Stock Market Today: Tesla, Tech Stay on Track, But Dow Dips
A light news day on the stimulus front put more attention on present COVID issues, weighing on the "rotation" trade and benefiting the tech-heavy Nasdaq.
With little news on the stimulus front to lift investors' spirits, the "rotation trade" away from tech and toward more value-priced, cyclical equities took a breather Monday.
Wall Street's attention was on America's still-worsening coronavirus outbreak, with the country nearing 200,000 new cases daily, and "the blip from Thanksgiving isn't even here yet," says Dr. Anthony Fauci, the nation's top infectious-diseases official.
Meanwhile, slowing momentum on another COVID rescue plan has some analysts worried that relief will be too late and/or too little.
"Even with further stimulus, the potential for some volatility exists if the stimulus package proves insufficient to prevent a series of bankruptcies and financial system strain," says Tracie McMillion, head of Global Asset Allocation Strategy for the Wells Fargo Investment Institute.
"In the very near term, we expect volatility to remain elevated as markets await the Georgia election runoff and remain hopeful for more definitive signs of a viable and much-needed stimulus package out of Washington," chimes in Frank Panayotou, managing director, UBS Private Wealth Management.
The Dow Jones Industrial Average declined 0.5% today off all-time highs to 30,069. Meanwhile, the tech-heavy Nasdaq Composite gained 0.5% to a record 12,519, helped by Tesla (TSLA, +7.1%), which grew to $608 billion in market value ahead of its inclusion in the S&P 500, where it would be the sixth-largest company at its current worth. Netflix (NFLX, +3.5%) and Facebook (FB, +2.1%) were among the other major contributors.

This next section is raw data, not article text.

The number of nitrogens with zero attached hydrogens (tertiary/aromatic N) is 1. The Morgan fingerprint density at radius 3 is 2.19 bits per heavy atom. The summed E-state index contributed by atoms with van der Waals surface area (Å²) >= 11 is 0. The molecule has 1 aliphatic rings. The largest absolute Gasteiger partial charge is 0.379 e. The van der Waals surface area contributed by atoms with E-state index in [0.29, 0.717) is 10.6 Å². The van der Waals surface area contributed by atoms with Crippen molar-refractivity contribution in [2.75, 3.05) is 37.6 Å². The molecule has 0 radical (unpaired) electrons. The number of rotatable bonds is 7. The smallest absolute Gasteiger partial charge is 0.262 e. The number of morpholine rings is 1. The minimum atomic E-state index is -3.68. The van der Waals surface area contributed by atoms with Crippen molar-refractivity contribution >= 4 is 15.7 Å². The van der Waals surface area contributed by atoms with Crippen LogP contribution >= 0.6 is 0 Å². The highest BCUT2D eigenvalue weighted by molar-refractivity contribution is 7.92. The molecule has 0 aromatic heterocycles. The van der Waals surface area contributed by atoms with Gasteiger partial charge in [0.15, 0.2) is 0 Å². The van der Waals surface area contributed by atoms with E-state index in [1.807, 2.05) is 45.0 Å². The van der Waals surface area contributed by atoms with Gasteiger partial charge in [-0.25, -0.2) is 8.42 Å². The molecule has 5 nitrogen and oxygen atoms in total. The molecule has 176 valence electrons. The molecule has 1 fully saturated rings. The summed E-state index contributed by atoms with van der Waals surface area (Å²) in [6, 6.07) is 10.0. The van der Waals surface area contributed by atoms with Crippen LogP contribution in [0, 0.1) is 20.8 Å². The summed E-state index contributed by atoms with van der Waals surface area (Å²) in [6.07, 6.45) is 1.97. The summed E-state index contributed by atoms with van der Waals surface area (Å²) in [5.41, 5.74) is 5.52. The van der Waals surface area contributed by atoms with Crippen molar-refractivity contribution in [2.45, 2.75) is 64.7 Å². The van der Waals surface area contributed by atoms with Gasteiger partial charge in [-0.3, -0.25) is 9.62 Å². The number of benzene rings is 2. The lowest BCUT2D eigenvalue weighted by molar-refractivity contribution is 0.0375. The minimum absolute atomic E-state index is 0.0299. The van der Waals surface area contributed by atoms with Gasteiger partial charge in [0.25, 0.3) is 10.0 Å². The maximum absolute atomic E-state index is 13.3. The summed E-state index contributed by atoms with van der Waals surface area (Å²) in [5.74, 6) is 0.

Other action in the stock market today:
- The S&P 500 lost 0.2% to 3,691.
- The small-cap Russell 2000 dipped marginally to 1,891.
- Gold futures were up 1.4% Monday, settling at $1,866 per ounce.
- U.S. crude oil futures declined by 1.1% to finish at $45.76 per barrel.
What Do Your 2021 Income Plans Look Like?
Bond investors will be pleased to hear that Kiplinger senior editor Jeff Kosnett sees a strong year ahead for bonds.
"Since 2021 stands to be quieter than 2020, with no election, banks and real estate steadying, and progress on the pandemic, there's no urgency I can see to withdraw your 2020 profits from the market," he says.
Investors can take advantage of that kind of environment via these bond funds for a wide variety of income needs.
An economic revival, meanwhile, could benefit real estate investment trusts (REITs), making higher-yielding REITs like these 11 picks a 1-2 punch of price upside and cash payouts.
But no matter what kinds of income investments you consider, ask yourself this: How often are you getting paid?
While most bonds pay semiannually and most stocks pay quarterly, some stocks and funds pay investors each and every month. That kind of dividend regularity can really simplify planning for expenses in retirement, making these picks favorites among people who plan to live on their portfolio income. Read on as we explore 11 of the best monthly dividend payers for the year ahead.